State of The Union -1996
State of The Union in 1996 - squabbles, shutdowns and politics as usual.

January 23, 1996 – State Of The Union – Bill Clinton

State of The Union -1996

State of The Union in 1996 – squabbles, shutdowns and politics as usual.

January 23, 1996 – State Of The Union – President Bill Clinton – Bob Dole Rebuttal – Gordon Skene Sound Collection –

January 23, 1996 – Twenty-three years ago today, a State of The Union. A Democratic President with a Republican majority in the House and Senate. Squabbles and shutdowns – two so far; it was an election year and this was the acknowledged kickoff. It would only get more lively between now and November:

President Clinton: “My duty tonight is to report on the state of the Union, not the state of our Government but of our American community, and to set forth our responsibilities, in the words of our Founders, to form a more perfect Union.

The state of the Union is strong. Our economy is the healthiest it has been in three decades. We have the lowest combined rates of unemployment and inflation in 27 years. We have completed—created nearly 8 million new jobs, over a million of them in basic industries like construction and automobiles. America is selling more cars than Japan for the first time since the 1970’s. And for 3 years in a row, we have had a record number of new businesses started in our country.

Our leadership in the world is also strong, bringing hope for new peace. And perhaps most important, we are gaining ground in restoring our fundamental values. The crime rate, the welfare and food stamp rolls, the poverty rate, and the teen pregnancy rate are all down. And as they go down, prospects for America’s future go up.

We live in an age of possibility. A hundred years ago we moved from farm to factory. Now we move to an age of technology, information, and global competition. These changes have opened vast new opportunities for our people, but they have also presented them with stiff challenges. While more Americans are living better, too many of our fellow citizens are working harder just to keep up, and they are rightly concerned about the security of their families.

We must answer here three fundamental questions: First, how do we make the American dream of opportunity for all a reality for all Americans who are willing to work for it? Second, how do we preserve our old and enduring values as we move into the future? And third, how do we meet these challenges together, as one America?

We know big Government does not have all the answers. We know there’s not a program for every problem. We know, and we have worked to give the American people a smaller, less bureaucratic Government in Washington. And we have to give the American people one that lives within its means. The era of big Government is over. But we cannot go back to the time when our citizens were left to fend for themselves.

Instead, we must go forward as one America, one nation working together to meet the challenges we face together. Self-reliance and teamwork are not opposing virtues; we must have both. I believe our new, smaller Government must work in an old-fashioned American way, together with all of our citizens through State and local governments, in the workplace, in religious, charitable, and civic associations. Our goal must be to enable all our people to make the most of their own lives, with stronger families, more educational opportunity, economic security, safer streets, a cleaner environment in a safer world.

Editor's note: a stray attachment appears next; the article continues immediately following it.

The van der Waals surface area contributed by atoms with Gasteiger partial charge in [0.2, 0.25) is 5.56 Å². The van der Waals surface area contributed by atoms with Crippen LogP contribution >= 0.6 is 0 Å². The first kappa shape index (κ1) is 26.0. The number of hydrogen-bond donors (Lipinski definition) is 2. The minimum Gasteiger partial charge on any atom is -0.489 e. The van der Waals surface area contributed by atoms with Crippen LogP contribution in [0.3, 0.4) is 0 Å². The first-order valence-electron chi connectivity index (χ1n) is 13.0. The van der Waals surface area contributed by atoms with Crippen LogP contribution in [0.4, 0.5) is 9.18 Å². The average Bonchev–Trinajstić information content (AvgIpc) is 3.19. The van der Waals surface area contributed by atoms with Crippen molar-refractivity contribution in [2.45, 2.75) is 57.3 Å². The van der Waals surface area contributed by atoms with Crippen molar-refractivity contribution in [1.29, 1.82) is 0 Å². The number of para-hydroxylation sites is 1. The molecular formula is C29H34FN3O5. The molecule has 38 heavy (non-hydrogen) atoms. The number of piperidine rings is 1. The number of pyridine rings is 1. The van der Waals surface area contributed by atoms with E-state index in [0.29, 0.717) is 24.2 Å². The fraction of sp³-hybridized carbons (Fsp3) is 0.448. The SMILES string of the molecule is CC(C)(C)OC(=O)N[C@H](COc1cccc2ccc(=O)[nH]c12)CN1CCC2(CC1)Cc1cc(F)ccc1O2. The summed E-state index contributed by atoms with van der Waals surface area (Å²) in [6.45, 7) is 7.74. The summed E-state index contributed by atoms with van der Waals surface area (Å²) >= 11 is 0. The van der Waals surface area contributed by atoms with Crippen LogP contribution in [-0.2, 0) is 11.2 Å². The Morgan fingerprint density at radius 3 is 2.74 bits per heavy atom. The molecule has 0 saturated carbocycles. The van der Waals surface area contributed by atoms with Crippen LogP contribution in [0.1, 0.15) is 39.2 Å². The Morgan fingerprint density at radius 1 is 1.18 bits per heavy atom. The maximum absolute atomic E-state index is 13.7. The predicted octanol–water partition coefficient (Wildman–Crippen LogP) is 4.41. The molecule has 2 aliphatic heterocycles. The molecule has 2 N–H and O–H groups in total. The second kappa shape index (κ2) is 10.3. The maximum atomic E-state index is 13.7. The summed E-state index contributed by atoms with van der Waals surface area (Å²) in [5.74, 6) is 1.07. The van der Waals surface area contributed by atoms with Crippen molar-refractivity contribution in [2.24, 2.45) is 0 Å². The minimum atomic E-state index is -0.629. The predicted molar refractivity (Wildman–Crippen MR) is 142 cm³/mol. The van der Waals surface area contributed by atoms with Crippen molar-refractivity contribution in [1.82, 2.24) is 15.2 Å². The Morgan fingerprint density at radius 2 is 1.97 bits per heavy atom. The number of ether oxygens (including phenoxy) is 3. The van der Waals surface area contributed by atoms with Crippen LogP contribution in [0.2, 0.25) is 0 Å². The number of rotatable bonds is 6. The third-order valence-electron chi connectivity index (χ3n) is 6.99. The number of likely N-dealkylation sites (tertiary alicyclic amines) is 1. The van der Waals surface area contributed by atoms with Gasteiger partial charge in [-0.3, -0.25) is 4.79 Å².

To improve the state of our Union, we must ask more of ourselves, we must expect more of each other, and we must face our challenges together.”

And Senator Bob Dole’s response:

Senator Bob Dole: “Good evening. I’m Bob Dole, and I’m here to briefly reply to the president’s message on the state of the Union. But a reply need not be an argument. Instead, I want to present another view, another way of thinking about the problems we face.
A few years back, I met with a group of 100 high school seniors, one young man and woman from every state. During the meeting, one young man stood up and said, “Senator, everybody has somebody who speaks for them, but who speaks for us?” he asked me, “Who speaks for the future?” That’s what I want to talk with you about tonight, the future and the values that will shape it. Those values are at the heart of our disagreements with the president.
We have tried and tried again and again, but such a place appears to be elusive, for while we share an abiding love of country, we have been unable to agree. Why? Because we have starkly different philosophies of government and profoundly different visions of America. So all the talk and fighting in Washington can seem very remote, and we political figures can seem detached and petty and far removed from the everyday struggle of American citizens and families.
But the truth is we cannot ignore the future. The point of our lives, after all, is to raise children who are smarter and healthier and nobler than we are, to contribute to a country that is better than today’s America, to make a world that is better and finer for all of God’s creations. America’s greatness, all that we take such justified pride in today, America’s greatness was built by men and women who sacrificed ease and comfort and the joys of today to build a better future for those who came after.”

That’s what we were doing, this January 23, 1996, at least many of us were. And in case you missed it the first time around here is the State of The Union Address and opposition rebuttal as presented by National Public Radio.

Politics – always around – never understood.

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